“There is a possibility－but no promises－of rain in the Pacific Northwest in about a week; breaking the about-three-month drought that has cursed or blessed us, depending on your point of view.” I hear this on the local public radio station Saturday morning as I head down the hill to Santa Lucia, past red and gold leaves and frost-covered roofs sparkling in the sunlight. The natives－at least the ones who are not dependent on rain for crops－are, I expect, happy to squeeze out every sunny day they can get; having lived through the longest rainy-season on record. (I made that last bit up, based on anecdotal evidence: my sister’s rantings.) I, on the other hand, moved here at the beginning of the drought from a state where it doesn’t rain nearly enough to suit my PNW blood (though it did this summer－after I left).
A friend emailed me this week to say it was snowing in her native Minnesota. She is currently living in North Carolina and that weather happening made her long for home. I have been enjoying the lung-cleansing crisp clear mornings here－and the afternoon warmth. The frosty roofs make me smile with anticipation of a possible real winter. I hope, after a snowless last winter in NC, there is white stuff here this year. But not yet!
This week’s presidential debate is disappointing, or encouraging, depending on your point of view. The subsequent jobs report is hopeful, or twisted lies, depending on your point of view. Marriage is sacred, or a mockery, depending on who it is doing the marrying, and who is doing the opining. Is there anything at all that everyone agrees on? I must say, I hope not. That sounds kind of scary to me. At the risk of turning this post into a sermon, even more frightening is the political climate that has been happening in this country and around the world in recent years. The polarization into one’s own viewpoint to the exclusion of being able to see any shred of truth in anyone else’s way of seeing the world has probably been at the root of every war－in groups as small as family to as large as countries－since the beginning of time. The current time is no exception; we are at war within this country.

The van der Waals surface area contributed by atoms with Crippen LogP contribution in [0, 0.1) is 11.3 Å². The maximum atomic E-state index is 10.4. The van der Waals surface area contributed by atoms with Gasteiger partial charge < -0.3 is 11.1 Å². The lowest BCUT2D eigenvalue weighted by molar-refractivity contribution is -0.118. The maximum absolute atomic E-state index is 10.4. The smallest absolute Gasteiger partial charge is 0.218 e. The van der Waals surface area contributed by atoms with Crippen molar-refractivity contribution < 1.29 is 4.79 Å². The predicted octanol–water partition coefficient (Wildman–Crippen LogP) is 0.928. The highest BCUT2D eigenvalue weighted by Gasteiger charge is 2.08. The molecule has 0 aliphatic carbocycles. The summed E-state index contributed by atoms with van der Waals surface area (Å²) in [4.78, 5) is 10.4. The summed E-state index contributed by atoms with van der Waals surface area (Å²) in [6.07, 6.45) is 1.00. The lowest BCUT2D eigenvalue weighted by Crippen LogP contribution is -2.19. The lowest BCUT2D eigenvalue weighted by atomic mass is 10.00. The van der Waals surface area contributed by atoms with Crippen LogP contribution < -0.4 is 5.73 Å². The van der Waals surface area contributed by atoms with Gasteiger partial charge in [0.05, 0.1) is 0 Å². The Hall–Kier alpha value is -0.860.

Kate Maloy (A Stone Bridge North, 2002), a Quaker, says, “I believe every religion has a piece of truth, as every human being does, even if it is difficult for outsiders, or even insiders, to discern. Troubles arise when we mistake our own small piece as the whole and regard the truth in others’ possession as upstart lies. ...When God fragmented oneness into the multifarious universe, She gave both Herself and us, out of boundless, risky, heartbreaking love, the only possible route to knowledge and understanding: comparison, diversity, opposition, contrast. ...Creation is fragmentation, first. To make anything－a house, a quilt, an omelet－we first have to break, cut, tear, collect the pieces or ingredients. Perhaps our job on earth is to find as many scraps of original truth as we can and fit them together again.”
The garden is created from the tearing apart of the seed pods and the scattering of its potential onto other pieces of earth. Birds and bees and butterflies remove truth from one flower and plant it in another, propagating the species and giving birth to beautiful new ideas. In the spring, the soil is tilled and torn, and the garden is augmented, not destroyed, by the introduction of fresh rich soil from other sources.
As I explore my universe this autumn, at Mt. Rainier and around my home in the woods, I cannot help but notice that it is not the red leaves that makes the landscape beautiful; it is the red, orange, yellow, and green living side-by-side that makes the world sing.
There are no promises in this life. No promise of good health, permanent relationships, financial wealth, fulfilling jobs, high-yield gardens, “enough” rain or sun or snow. But when we open ourselves to the idea of some bit of truth in every individual, political party, religion, and even climate, we open our lives to possibility. When rain and sun come together, there is a rainbow. A rainbow containing every color in the world.
At the end of Lent 2007, on my own in North Carolina, I purchased a fully-renovated, 58-year-old, not-so-big house with over-grown, neglected gardens. Given little to do inside the house, other than put color to the beige walls, I fell in love with restoring the gardens to their former glory. Five years later a restlessness settled over me again, and I declared that garden finished and set my face to the gardens in the Pacific Northwest, my soul home. The journey continues to discover what new gardens can teach me. I write to learn what I know, and I share it with you in the hope that it will spark you to engage in a dialogue with yourself and with others; and to join me in living with courage, with integrity, and with an open spirit. Here is my view of life from the garden.